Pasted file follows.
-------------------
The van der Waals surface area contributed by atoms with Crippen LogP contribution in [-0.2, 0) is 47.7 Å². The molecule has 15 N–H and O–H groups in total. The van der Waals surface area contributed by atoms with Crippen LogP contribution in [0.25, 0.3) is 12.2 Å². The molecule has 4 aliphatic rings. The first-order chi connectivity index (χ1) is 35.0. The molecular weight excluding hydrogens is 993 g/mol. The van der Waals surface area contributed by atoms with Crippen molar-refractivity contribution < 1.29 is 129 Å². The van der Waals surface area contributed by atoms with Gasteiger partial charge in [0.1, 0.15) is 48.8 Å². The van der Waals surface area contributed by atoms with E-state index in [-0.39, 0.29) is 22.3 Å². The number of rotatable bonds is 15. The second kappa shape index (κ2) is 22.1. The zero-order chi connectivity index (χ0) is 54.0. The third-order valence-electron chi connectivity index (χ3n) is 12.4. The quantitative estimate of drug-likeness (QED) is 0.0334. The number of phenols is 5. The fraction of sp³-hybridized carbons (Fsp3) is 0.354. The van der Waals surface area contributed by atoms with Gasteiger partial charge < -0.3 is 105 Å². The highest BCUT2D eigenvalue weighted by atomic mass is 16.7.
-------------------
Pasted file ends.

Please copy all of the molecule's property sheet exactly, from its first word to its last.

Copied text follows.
The van der Waals surface area contributed by atoms with Crippen LogP contribution in [-0.2, 0) is 47.7 Å². The molecule has 15 N–H and O–H groups in total. The van der Waals surface area contributed by atoms with Crippen LogP contribution in [0.25, 0.3) is 12.2 Å². The molecule has 4 aliphatic rings. The first-order chi connectivity index (χ1) is 35.0. The molecular weight excluding hydrogens is 993 g/mol. The van der Waals surface area contributed by atoms with Crippen molar-refractivity contribution < 1.29 is 129 Å². The van der Waals surface area contributed by atoms with Gasteiger partial charge in [0.1, 0.15) is 48.8 Å². The van der Waals surface area contributed by atoms with E-state index in [-0.39, 0.29) is 22.3 Å². The number of rotatable bonds is 15. The second kappa shape index (κ2) is 22.1. The zero-order chi connectivity index (χ0) is 54.0. The third-order valence-electron chi connectivity index (χ3n) is 12.4. The quantitative estimate of drug-likeness (QED) is 0.0334. The number of phenols is 5. The fraction of sp³-hybridized carbons (Fsp3) is 0.354. The van der Waals surface area contributed by atoms with Gasteiger partial charge < -0.3 is 105 Å². The highest BCUT2D eigenvalue weighted by atomic mass is 16.7.